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S ince time immemorial, mankind has recognised the need for standards. Calendars – one of the earliest
examples of standardisation – can be traced back to the Sumerians who lived in the Tigris/ Euphrates valley some 5,000 years ago. With the bene t of a calendar farmers would know when to till the land, harvest the crops, celebrate holidays and record important events.
Standards gained currency during the Industrial Revolution in the 18th century. With the transition from manual work to machinery, there was the need for compatibility,
interoperability and repeatability, values which standardisation can help maximise.
Today, we are in the Fourth Industrial Revolution where emerging technologies such as robotics, arti cial intelligence (AI), addictive manufacturing (also known as 3D printing) and the internet of things (IoT) are blurring the traditional boundaries between the physical, digital and biological, and disrupting industries across the world. Robots and AI will take over more and more tasks previously done by humans, 3D printing will change the way we make goods, and the IoT will add a level of digital intelligence to devices that are otherwise dumb.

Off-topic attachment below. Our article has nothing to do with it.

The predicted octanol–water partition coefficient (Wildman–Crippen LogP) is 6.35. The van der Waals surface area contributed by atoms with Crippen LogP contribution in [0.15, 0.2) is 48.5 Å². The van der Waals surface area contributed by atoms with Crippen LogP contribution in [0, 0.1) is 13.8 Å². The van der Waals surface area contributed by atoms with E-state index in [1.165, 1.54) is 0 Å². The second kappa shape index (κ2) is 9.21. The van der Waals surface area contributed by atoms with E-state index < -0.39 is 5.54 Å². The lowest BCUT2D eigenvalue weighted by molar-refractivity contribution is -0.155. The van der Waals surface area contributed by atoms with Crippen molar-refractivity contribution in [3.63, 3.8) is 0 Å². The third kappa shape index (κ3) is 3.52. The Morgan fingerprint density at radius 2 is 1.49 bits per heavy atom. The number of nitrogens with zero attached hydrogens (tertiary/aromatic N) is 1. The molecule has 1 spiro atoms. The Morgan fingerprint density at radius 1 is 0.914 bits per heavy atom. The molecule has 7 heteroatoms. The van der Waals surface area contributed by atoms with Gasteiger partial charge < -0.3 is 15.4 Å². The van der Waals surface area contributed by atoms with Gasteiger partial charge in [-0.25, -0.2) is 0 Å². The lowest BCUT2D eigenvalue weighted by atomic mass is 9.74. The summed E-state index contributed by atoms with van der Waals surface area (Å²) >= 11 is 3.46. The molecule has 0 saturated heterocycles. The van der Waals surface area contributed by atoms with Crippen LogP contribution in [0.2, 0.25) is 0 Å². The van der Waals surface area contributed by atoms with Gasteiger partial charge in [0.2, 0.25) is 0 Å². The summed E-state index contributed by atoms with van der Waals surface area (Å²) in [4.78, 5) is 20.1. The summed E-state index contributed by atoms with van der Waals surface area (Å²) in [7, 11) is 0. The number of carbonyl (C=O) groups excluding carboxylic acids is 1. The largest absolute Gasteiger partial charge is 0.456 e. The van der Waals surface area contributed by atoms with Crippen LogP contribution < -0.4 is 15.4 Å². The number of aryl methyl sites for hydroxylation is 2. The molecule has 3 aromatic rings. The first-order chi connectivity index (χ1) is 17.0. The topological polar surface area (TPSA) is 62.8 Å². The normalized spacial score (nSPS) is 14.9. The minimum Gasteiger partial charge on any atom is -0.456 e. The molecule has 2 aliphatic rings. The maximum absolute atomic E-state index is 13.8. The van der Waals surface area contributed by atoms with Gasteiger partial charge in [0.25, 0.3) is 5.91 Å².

The rapid pace of change is without precedent and presents immense opportunities for those who embrace it. According to one estimate, the Fourth Industrial Revolution, which builds on the digital revolution, can create up to US$3.7 trillion in value to global manufacturing.
Tech savvy Singapore is well placed to reap the bene ts of this transition. In the  rst “Readiness for the Future of Production Report 2018” published by the World Economic Forum, Singapore is among the 25 countries assessed to be in the best position to bene t from the changing nature of production.
The assessment framework is made up of two main components: Structure of Production,

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